Each week a poll of investment advisors is taken and published by Investor’s Intelligence of New Rochelle, New York. Investment advisors are tracked as to whether they are bullish, bearish, or neutral on the stock market. The Bull/Bear Ratio shows the relationship between the bullish and bearish advisors.
The Bull/Bear Ratio is a market sentiment indicator. Dr. Martin Zweig sums up sentiment indicators in his book Winning On Wall Street by saying, “Beware of the crowd when the crowd is too one-sided.” Extreme optimism on the part of the public and even professionals almost always coincides with market tops. Extreme pessimism almost always coincides with market bottoms.
High readings of the Bull/Bear Ratio are bearish (there are too many bulls) and low readings are bullish (there are not enough bulls). In almost every case, extremely high or low readings have coincided with market tops or bottoms. Historically, readings above 60% have indicated extreme optimism (which is bearish for the market) and readings below 40% have indicated extreme pessimism (which is bullish for the market).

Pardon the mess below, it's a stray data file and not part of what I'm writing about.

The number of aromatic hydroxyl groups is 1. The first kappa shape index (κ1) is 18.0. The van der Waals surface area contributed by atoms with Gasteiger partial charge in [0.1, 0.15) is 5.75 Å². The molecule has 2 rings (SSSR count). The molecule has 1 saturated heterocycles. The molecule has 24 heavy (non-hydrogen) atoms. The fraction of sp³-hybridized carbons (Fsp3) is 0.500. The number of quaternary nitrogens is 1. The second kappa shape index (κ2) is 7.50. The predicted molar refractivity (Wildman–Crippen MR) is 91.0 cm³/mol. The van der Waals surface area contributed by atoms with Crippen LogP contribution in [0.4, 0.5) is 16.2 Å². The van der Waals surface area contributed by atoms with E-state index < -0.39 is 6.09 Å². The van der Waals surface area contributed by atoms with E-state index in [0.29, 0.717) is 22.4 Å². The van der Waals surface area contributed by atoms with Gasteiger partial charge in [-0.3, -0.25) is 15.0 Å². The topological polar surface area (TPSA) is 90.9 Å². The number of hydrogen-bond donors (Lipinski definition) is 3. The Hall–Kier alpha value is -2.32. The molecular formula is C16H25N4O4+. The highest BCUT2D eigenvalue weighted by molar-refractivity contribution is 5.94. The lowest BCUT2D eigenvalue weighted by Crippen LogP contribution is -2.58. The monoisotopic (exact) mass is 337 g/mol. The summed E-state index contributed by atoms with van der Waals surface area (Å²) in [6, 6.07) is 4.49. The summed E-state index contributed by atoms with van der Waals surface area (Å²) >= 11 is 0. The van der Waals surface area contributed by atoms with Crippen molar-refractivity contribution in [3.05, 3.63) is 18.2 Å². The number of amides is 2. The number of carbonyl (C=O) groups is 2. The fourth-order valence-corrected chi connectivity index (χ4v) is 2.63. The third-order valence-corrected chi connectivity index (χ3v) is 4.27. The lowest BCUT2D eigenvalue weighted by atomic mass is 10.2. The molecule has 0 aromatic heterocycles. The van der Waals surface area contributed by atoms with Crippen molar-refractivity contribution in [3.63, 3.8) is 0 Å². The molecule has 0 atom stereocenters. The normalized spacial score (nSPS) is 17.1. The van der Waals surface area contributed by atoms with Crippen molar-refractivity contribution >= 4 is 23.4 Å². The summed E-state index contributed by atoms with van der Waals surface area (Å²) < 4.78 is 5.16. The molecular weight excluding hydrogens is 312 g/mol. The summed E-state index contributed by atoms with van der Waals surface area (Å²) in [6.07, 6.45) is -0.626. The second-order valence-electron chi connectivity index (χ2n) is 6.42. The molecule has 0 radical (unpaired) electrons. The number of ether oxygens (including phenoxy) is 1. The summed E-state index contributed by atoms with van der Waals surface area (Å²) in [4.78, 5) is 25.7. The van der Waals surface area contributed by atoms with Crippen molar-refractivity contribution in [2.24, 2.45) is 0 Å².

The following chart shows the Bull/Bear Ratio and the S&P 500.
“Buy” arrows were drawn on the S&P 500 when the advisors were extremely bearish and “sell” arrows were drawn when advisors were extremely bullish.
The Bull/Bear Ratio is calculated by dividing the number of bullish advisors by the number of bullish plus bearish advisors. The number of neutral advisors is ignored.